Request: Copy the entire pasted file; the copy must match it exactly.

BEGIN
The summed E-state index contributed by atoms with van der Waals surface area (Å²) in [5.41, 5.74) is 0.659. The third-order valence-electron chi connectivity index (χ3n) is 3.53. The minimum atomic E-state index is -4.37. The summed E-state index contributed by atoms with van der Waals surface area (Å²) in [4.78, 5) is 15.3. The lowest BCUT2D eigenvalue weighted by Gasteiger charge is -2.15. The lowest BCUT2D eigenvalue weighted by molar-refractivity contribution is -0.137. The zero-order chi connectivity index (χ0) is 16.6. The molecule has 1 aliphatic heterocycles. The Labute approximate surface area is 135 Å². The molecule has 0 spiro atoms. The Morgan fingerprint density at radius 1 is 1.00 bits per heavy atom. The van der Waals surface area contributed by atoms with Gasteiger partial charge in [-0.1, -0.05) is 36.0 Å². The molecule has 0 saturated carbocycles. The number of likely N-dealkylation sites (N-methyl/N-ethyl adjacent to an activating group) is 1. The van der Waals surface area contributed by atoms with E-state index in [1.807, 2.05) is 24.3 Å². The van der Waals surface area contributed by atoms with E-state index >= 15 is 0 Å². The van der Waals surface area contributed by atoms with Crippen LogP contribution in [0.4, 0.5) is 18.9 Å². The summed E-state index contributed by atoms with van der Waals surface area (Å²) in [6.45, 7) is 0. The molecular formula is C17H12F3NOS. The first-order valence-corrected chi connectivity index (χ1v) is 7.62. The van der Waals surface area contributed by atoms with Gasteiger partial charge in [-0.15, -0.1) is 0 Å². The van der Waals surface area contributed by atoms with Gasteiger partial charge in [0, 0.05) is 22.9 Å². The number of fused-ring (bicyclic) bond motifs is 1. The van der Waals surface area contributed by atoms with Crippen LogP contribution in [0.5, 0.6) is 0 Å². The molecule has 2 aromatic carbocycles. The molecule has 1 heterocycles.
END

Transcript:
The summed E-state index contributed by atoms with van der Waals surface area (Å²) in [5.41, 5.74) is 0.659. The third-order valence-electron chi connectivity index (χ3n) is 3.53. The minimum atomic E-state index is -4.37. The summed E-state index contributed by atoms with van der Waals surface area (Å²) in [4.78, 5) is 15.3. The lowest BCUT2D eigenvalue weighted by Gasteiger charge is -2.15. The lowest BCUT2D eigenvalue weighted by molar-refractivity contribution is -0.137. The zero-order chi connectivity index (χ0) is 16.6. The molecule has 1 aliphatic heterocycles. The Labute approximate surface area is 135 Å². The molecule has 0 spiro atoms. The Morgan fingerprint density at radius 1 is 1.00 bits per heavy atom. The van der Waals surface area contributed by atoms with Gasteiger partial charge in [-0.1, -0.05) is 36.0 Å². The molecule has 0 saturated carbocycles. The number of likely N-dealkylation sites (N-methyl/N-ethyl adjacent to an activating group) is 1. The van der Waals surface area contributed by atoms with E-state index in [1.807, 2.05) is 24.3 Å². The van der Waals surface area contributed by atoms with E-state index >= 15 is 0 Å². The van der Waals surface area contributed by atoms with Crippen LogP contribution in [0.4, 0.5) is 18.9 Å². The summed E-state index contributed by atoms with van der Waals surface area (Å²) in [6.45, 7) is 0. The molecular formula is C17H12F3NOS. The first-order valence-corrected chi connectivity index (χ1v) is 7.62. The van der Waals surface area contributed by atoms with Gasteiger partial charge in [-0.15, -0.1) is 0 Å². The van der Waals surface area contributed by atoms with Gasteiger partial charge in [0, 0.05) is 22.9 Å². The number of fused-ring (bicyclic) bond motifs is 1. The van der Waals surface area contributed by atoms with Crippen LogP contribution in [0.5, 0.6) is 0 Å². The molecule has 2 aromatic carbocycles. The molecule has 1 heterocycles.